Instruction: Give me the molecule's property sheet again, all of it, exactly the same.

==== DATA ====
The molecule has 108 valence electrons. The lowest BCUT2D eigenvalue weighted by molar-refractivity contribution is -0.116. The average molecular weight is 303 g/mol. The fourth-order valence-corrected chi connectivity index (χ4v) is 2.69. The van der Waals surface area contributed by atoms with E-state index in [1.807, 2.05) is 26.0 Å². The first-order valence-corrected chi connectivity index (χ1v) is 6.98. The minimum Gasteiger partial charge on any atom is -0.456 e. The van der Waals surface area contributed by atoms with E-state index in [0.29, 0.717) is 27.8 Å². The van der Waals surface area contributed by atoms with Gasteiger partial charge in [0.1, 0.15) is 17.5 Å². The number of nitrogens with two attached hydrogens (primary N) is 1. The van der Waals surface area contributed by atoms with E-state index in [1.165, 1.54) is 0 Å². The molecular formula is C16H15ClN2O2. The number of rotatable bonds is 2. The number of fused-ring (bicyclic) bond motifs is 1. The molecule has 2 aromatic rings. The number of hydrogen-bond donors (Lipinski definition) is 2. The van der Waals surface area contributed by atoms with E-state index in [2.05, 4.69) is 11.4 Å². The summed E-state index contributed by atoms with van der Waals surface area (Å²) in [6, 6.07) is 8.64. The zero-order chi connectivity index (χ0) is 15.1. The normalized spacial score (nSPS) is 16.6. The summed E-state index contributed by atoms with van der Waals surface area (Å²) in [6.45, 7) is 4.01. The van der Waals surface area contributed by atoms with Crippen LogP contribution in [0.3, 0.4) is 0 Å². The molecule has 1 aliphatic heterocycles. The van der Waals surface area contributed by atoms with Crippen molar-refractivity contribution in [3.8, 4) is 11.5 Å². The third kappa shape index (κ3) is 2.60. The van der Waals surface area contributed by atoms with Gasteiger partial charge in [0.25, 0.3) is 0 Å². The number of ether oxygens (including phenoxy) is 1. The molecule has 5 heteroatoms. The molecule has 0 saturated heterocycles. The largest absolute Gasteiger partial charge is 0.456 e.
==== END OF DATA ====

The molecule has 108 valence electrons. The lowest BCUT2D eigenvalue weighted by molar-refractivity contribution is -0.116. The average molecular weight is 303 g/mol. The fourth-order valence-corrected chi connectivity index (χ4v) is 2.69. The van der Waals surface area contributed by atoms with E-state index in [1.807, 2.05) is 26.0 Å². The first-order valence-corrected chi connectivity index (χ1v) is 6.98. The minimum Gasteiger partial charge on any atom is -0.456 e. The van der Waals surface area contributed by atoms with E-state index in [0.29, 0.717) is 27.8 Å². The van der Waals surface area contributed by atoms with Gasteiger partial charge in [0.1, 0.15) is 17.5 Å². The number of nitrogens with two attached hydrogens (primary N) is 1. The van der Waals surface area contributed by atoms with E-state index in [1.165, 1.54) is 0 Å². The molecular formula is C16H15ClN2O2. The number of rotatable bonds is 2. The number of fused-ring (bicyclic) bond motifs is 1. The molecule has 2 aromatic rings. The number of hydrogen-bond donors (Lipinski definition) is 2. The van der Waals surface area contributed by atoms with E-state index in [2.05, 4.69) is 11.4 Å². The summed E-state index contributed by atoms with van der Waals surface area (Å²) in [6, 6.07) is 8.64. The zero-order chi connectivity index (χ0) is 15.1. The normalized spacial score (nSPS) is 16.6. The summed E-state index contributed by atoms with van der Waals surface area (Å²) in [6.45, 7) is 4.01. The van der Waals surface area contributed by atoms with Crippen LogP contribution in [0.3, 0.4) is 0 Å². The molecule has 1 aliphatic heterocycles. The van der Waals surface area contributed by atoms with Crippen molar-refractivity contribution in [3.8, 4) is 11.5 Å². The third kappa shape index (κ3) is 2.60. The van der Waals surface area contributed by atoms with Gasteiger partial charge in [0.25, 0.3) is 0 Å². The number of ether oxygens (including phenoxy) is 1. The molecule has 5 heteroatoms. The molecule has 0 saturated heterocycles. The largest absolute Gasteiger partial charge is 0.456 e.